I love my coffee-press coffee.

I savor the quiet.


I would encourage you to carve out some space in your week. Let your mind breathe.

Maybe it’s just a five-minute walk around the block.

Enjoy.

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My favorite month

Aspen leaves in the mountains of Colorado during September

September is my favorite month.

After a long hot summer, the cool days are such a wonderful change.

Leaves are starting to change, at least in North America. (I missed that during the five years I lived in Africa.) Growing up in suburban Washington DC, I loved the rich variety of colors falling around me.

My birthday hits this month. Though I’m not huge on birthday celebrations, it’s still a fun day.

School starts. Or it did during my childhood… that was before school began in August. I always enjoyed going back to class and friends, even though it meant the pain of homework.

Enjoy your September!

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Weird times

Skyline of Denver with a construction crane

These are such strange times.

We’re surrounded by business closing – yet some sectors of the stock market are soaring.

The world has become Woke and yet there seems to be complete intolerance toward anything but the majority view. Every single written or spoken word is judged using just one filter that determines what is correct.

In the name of justice, society is shutting down traditional methods of maintaining law and order.

Wake me up when it’s over.

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When change happens too fast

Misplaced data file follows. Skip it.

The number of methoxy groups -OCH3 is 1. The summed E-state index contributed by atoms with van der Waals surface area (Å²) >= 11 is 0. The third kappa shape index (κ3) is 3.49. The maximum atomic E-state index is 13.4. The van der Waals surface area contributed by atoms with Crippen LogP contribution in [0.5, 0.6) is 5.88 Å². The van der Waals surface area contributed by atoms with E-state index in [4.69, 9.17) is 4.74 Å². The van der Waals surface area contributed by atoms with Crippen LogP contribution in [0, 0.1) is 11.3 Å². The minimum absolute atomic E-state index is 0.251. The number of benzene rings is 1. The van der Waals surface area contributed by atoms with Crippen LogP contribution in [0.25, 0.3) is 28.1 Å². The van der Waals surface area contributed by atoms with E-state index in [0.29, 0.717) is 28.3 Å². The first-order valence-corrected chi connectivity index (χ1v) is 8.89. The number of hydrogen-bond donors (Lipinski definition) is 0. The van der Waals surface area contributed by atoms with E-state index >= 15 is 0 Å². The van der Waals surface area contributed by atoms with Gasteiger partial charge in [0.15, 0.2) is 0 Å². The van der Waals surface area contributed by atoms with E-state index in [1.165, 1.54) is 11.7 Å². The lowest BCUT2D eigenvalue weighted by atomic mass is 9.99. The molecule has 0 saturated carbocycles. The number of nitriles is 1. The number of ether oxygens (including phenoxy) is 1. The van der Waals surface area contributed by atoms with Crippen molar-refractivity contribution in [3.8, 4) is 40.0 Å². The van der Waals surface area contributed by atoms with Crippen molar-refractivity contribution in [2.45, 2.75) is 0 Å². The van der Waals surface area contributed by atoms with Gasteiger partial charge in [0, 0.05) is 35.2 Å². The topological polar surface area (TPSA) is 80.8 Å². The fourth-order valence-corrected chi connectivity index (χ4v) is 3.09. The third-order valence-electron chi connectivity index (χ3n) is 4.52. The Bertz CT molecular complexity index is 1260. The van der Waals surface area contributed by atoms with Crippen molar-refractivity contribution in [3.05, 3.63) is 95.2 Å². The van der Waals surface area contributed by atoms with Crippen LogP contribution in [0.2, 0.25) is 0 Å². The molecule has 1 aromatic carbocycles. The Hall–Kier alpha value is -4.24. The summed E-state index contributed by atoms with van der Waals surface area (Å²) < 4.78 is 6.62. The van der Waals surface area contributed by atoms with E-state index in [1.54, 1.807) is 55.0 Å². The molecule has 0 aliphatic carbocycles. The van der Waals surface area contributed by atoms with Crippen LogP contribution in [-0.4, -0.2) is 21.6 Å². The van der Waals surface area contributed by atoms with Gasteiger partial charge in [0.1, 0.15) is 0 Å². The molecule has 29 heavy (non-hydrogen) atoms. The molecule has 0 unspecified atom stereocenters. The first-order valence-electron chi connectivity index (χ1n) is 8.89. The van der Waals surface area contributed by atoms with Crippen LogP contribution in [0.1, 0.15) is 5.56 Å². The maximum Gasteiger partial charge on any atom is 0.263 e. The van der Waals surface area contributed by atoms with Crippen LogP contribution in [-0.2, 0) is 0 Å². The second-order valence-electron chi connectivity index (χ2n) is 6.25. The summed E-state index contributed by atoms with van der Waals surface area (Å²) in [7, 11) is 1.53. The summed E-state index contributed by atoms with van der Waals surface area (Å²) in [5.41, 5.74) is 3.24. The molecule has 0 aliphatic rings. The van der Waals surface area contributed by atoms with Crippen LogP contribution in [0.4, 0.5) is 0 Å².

dead leaves on a tree in autumn

Autumn hit Denver this year faster than ever. The temperature dropped 70 degrees in 12 hours. As a result, most leaves never had a chance to turn their usual bright colors. They went from green to brown and are falling swiftly to the ground.

Business often forces growth in the same way. If the acceleration of growth happens at the speed of a Ferrari, what could go wrong?

A lot.

When quantity increases too fast, quality drops.

The end user’s needs often get lost in the push to get the product out the door.

So instead, slow down and experience the joys of life – both personally and in your business.


Caveat… businesses should be able to adapt to change quickly. An example is the music industry and its slow adjustment to the changes streaming brought to the marketplace.

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Cauterized

match with flame

The older we get, the more cynical and cauterized we can become about life’s experiences.

As we’re hurt, it’s easy to say, “I’ve experienced this before, so it shouldn’t hurt as much this time through.”

Wrong.

If you experience pain, it shows you’re alive.

I’m thankful to be alive.

Sometimes it’s better to fully experience our pain rather than avoiding it. The lessons we learn might stick longer. Our appreciation of life post-pain will be greater. And our ability to empathize with those who are in pain will increase – they know we understand.